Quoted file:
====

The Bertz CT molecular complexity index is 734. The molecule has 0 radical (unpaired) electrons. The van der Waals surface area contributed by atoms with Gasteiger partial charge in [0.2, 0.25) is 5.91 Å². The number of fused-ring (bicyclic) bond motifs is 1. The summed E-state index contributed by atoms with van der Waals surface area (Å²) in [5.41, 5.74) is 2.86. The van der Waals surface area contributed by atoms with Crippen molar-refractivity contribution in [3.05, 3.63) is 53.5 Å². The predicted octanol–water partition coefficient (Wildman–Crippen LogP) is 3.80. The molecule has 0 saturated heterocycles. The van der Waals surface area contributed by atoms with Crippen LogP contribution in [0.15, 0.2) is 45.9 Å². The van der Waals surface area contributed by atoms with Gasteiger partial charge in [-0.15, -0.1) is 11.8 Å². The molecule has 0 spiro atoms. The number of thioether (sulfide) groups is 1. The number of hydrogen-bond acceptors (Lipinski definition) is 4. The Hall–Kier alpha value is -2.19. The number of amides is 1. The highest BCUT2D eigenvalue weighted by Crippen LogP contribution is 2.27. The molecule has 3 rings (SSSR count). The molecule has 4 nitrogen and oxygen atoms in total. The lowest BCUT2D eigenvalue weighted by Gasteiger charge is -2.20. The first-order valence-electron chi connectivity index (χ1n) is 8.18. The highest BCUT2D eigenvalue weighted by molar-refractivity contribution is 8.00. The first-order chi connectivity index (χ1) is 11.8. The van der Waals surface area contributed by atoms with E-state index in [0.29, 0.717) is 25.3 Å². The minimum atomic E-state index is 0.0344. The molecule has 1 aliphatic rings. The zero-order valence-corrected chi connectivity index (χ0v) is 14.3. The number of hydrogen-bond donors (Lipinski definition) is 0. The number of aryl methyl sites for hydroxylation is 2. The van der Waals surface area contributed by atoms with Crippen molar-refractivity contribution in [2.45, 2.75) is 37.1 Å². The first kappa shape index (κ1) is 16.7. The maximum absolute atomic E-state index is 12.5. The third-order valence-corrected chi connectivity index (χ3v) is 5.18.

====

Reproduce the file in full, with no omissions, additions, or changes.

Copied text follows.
The Bertz CT molecular complexity index is 734. The molecule has 0 radical (unpaired) electrons. The van der Waals surface area contributed by atoms with Gasteiger partial charge in [0.2, 0.25) is 5.91 Å². The number of fused-ring (bicyclic) bond motifs is 1. The summed E-state index contributed by atoms with van der Waals surface area (Å²) in [5.41, 5.74) is 2.86. The van der Waals surface area contributed by atoms with Crippen molar-refractivity contribution in [3.05, 3.63) is 53.5 Å². The predicted octanol–water partition coefficient (Wildman–Crippen LogP) is 3.80. The molecule has 0 saturated heterocycles. The van der Waals surface area contributed by atoms with Crippen LogP contribution in [0.15, 0.2) is 45.9 Å². The van der Waals surface area contributed by atoms with Gasteiger partial charge in [-0.15, -0.1) is 11.8 Å². The molecule has 0 spiro atoms. The number of thioether (sulfide) groups is 1. The number of hydrogen-bond acceptors (Lipinski definition) is 4. The Hall–Kier alpha value is -2.19. The number of amides is 1. The highest BCUT2D eigenvalue weighted by Crippen LogP contribution is 2.27. The molecule has 3 rings (SSSR count). The molecule has 4 nitrogen and oxygen atoms in total. The lowest BCUT2D eigenvalue weighted by Gasteiger charge is -2.20. The first-order valence-electron chi connectivity index (χ1n) is 8.18. The highest BCUT2D eigenvalue weighted by molar-refractivity contribution is 8.00. The first-order chi connectivity index (χ1) is 11.8. The van der Waals surface area contributed by atoms with E-state index in [0.29, 0.717) is 25.3 Å². The minimum atomic E-state index is 0.0344. The molecule has 1 aliphatic rings. The zero-order valence-corrected chi connectivity index (χ0v) is 14.3. The number of hydrogen-bond donors (Lipinski definition) is 0. The number of aryl methyl sites for hydroxylation is 2. The van der Waals surface area contributed by atoms with Crippen molar-refractivity contribution in [2.45, 2.75) is 37.1 Å². The first kappa shape index (κ1) is 16.7. The maximum absolute atomic E-state index is 12.5. The third-order valence-corrected chi connectivity index (χ3v) is 5.18.